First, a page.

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Ancient beads or Stone-Age ‘likes’?

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Ostrich eggshell beads have been used to cement relationships in Africa for more than 30,000 years.

Ostrich eggshell beads have been used to cement relationships in Africa for more than 30,000 years. (Image credits: John Klausmeyer, Yuchao Zhao, and Brian Stewart.)

A clump of grass grows on an outcrop of shale 33,000 years ago. An ostrich pecks at the grass, and atoms taken up from the shale and into the grass become part of the eggshell the ostrich lays.

A member of a hunter-gatherer group living in southern Africa’s Karoo Desert finds the egg. She eats it, and cracks the shell into dozens of pieces. Drilling a hole, she strings the fragments onto a piece of sinew and files them into a string of beads.

She gifts the ornaments to friends who live to the east, where rainfall is higher, to reaffirm those important relationships. They, in turn, do the same, until the beads eventually end up with distant groups living high in the eastern mountains. Ostrich eggshell beads have been used to cement relationships in Africa for more than 30,000 years.

Thirty-three thousand years later, a University of Michigan researcher finds the beads in what is now Lesotho, and by measuring atoms in the beads, provides new evidence for where these beads were made, and just how long hunter-gatherers used them as a kind of social currency.

In a study published in the Proceedings of the National Academy of Science, U-M paleolithic archeologist Brian Stewart and colleagues establish that the practice of exchanging these ornaments over long distances spans a much longer period of time than previously thought.

“Humans are just outlandishly social animals, and that goes back to these deep forces that selected for maximizing information, information that would have been useful for living in a hunter-gatherer society 30,000 years ago and earlier,” says Stewart, assistant professor of anthropology and assistant curator of the U-M Museum of Anthropological Archaeology.

“Ostrich eggshell beads and the jewelry made from them basically acted like Stone Age versions of Facebook or Twitter ‘likes,’ simultaneously affirming connections to exchange partners while alerting others to the status of those relationships.”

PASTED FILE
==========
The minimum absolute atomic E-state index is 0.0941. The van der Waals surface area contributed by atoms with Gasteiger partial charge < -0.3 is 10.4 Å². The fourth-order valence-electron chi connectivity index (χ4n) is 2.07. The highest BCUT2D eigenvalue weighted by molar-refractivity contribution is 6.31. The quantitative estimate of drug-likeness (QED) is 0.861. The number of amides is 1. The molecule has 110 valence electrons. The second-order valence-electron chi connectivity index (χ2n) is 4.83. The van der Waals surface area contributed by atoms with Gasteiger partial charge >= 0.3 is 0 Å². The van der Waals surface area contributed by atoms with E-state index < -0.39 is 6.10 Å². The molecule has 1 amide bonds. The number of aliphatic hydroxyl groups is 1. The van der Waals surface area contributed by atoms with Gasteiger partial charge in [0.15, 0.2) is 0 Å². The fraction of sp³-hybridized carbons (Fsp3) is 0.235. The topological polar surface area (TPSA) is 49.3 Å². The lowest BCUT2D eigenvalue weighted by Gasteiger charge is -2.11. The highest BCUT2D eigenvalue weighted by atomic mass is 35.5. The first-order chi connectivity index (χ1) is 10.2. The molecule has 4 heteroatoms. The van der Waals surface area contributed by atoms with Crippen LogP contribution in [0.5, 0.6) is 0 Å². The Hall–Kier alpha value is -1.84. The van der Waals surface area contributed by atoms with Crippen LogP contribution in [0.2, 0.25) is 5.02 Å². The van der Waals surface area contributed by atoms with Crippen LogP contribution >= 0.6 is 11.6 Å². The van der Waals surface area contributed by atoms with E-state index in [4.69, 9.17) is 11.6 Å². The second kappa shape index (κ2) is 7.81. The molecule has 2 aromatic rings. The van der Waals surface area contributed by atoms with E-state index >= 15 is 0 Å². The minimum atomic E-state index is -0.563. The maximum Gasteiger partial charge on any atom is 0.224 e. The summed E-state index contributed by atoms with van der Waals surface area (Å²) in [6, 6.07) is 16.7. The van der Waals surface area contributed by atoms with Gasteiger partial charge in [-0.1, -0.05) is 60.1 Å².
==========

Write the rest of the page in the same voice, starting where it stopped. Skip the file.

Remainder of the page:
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Archeologists work at rock shelters at Sehonghong and Melikane in southern Africa. Image credit: Brian Stewart

Archeologists work at rock shelters at Sehonghong and Melikane in southern Africa. (Image: Brian Stewart.)

Lesotho is a small country of mountain ranges and rivers. It has the highest average of elevation in the continent and would have been a formidable place for hunter-gatherers to live, Stewart says. But the fresh water coursing through the country and belts of resources, stratified by the region’s elevation, provided protection against swings in climate for those who lived there, as early as 85,000 years ago.

Anthropologists have long known that contemporary hunter-gatherers use ostrich eggshell beads to establish relationships with others. In Lesotho, archeologists began finding small ornaments made of ostrich eggshell. But ostriches don’t typically live in that environment, and the archeologists didn’t find evidence of those ornaments being made in that region — no fragments of unworked eggshell, or beads in various stages of production.

So when archeologists began discovering eggshell beads without evidence of production, they suspected the beads arrived in Lesotho through these exchange networks. Testing the beads using strontium isotope analysis would allow the archeologists to pinpoint where they were made.

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Archeologists work at rock shelters at Sehonghong and Melikane in southern Africa. Image credit: Brian Stewart

Archeologists work at rock shelters at Sehonghong and Melikane in southern Africa. (Image: Brian Stewart.)

Strontium-87 is the daughter isotope of the radioactive element rubidium-87. When rubidium-87 decays it produces strontium-87. Older rocks such as granite and gneiss have more strontium than younger rocks such as basalt. When animals forage from a landscape, these strontium isotopes are incorporated into their tissues.